Rebecca Adlington- now and then

Will Rebecca Adlington add to her gold medal collection?
Will Rebecca Adlington add to her gold medal collection? Photo: ITV Central News

Rebecca Adlington heads to the 2012 Olympics with hopes of gold. They would have been the same hopes she had in Beijing, although back then, four years ago, it would have been more pipe dream than true belief.

Because in 2008, she was just 19 years old, unknown to most of us and just buzzing at having been selected for an Olympic games. But her performance in the 400 metres final, on Monday 11th August 2008 was breathtaking.

She won gold and and her life changed forever. The look of innocence and even shock at realising she had come first was a delight for everyone to see. An unassuming teenager from Mansfield growing in stature as the world looked on.

But what happened five days later would ensure that her name would become legendary in the world of swimming. With new found interest in this young swimmer, the nation back home wondered if her 400 metres performance was a one off. Could she really achieve another medal, in the 800 metres freestyle? She didn't just win gold, but she broke the world record with a time of 8 minutes, 14.1 seconds.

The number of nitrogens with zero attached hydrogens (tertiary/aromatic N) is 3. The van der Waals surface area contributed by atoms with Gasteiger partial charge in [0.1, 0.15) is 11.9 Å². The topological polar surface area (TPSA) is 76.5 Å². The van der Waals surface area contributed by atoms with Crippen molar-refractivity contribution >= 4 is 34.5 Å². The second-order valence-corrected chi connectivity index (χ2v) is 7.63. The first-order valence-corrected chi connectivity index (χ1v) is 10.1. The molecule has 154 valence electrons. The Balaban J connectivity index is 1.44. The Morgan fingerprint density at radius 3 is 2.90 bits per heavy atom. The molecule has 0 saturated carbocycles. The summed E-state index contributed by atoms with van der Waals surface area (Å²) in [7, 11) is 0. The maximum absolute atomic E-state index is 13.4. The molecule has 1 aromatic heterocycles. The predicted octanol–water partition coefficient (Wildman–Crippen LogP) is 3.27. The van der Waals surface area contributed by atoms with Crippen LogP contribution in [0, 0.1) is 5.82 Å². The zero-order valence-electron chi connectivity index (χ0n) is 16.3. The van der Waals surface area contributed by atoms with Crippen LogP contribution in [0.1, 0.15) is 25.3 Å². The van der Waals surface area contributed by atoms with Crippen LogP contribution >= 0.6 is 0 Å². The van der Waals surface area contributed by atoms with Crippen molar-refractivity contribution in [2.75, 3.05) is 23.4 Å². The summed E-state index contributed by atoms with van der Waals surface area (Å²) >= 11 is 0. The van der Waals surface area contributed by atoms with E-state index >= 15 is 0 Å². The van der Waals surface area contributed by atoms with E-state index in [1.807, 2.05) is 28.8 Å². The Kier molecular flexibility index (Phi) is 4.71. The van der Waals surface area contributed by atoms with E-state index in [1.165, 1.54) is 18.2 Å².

This victory was emphatic, finishing a whole 6 seconds ahead of her nearest challenger.

A media frenzy followed, I remember presenting Central Tonight on location from her home town, as family, friends and thousands of new fans turned out to welcome her home. With the fame, came pressure and expectation and perhaps inevitably a dip in form.

Will Rebecca Adlington add to her gold medal collection?
Will Rebecca Adlington add to her gold medal collection? Credit: ITV Central News

Adlington won bronze at the 2009 World Swimming Championships. For this proud Olympic double gold medallist, that was seen as a disappointment.

But by 2011 Adlington was returning to her best, repeating her Olympic achievement at the Commonwealth games where she won two more gold medals.

And now, she gets her chance to swim in front of a home crowd at the London Olympic Games. This time everyone knows who she is and what she is capable of.

A lot has changed in four years, but to succeed perhaps Adlington needs to approach these games just like she did in Beijing. After all that's what made her Britain's most successful swimmer in a century.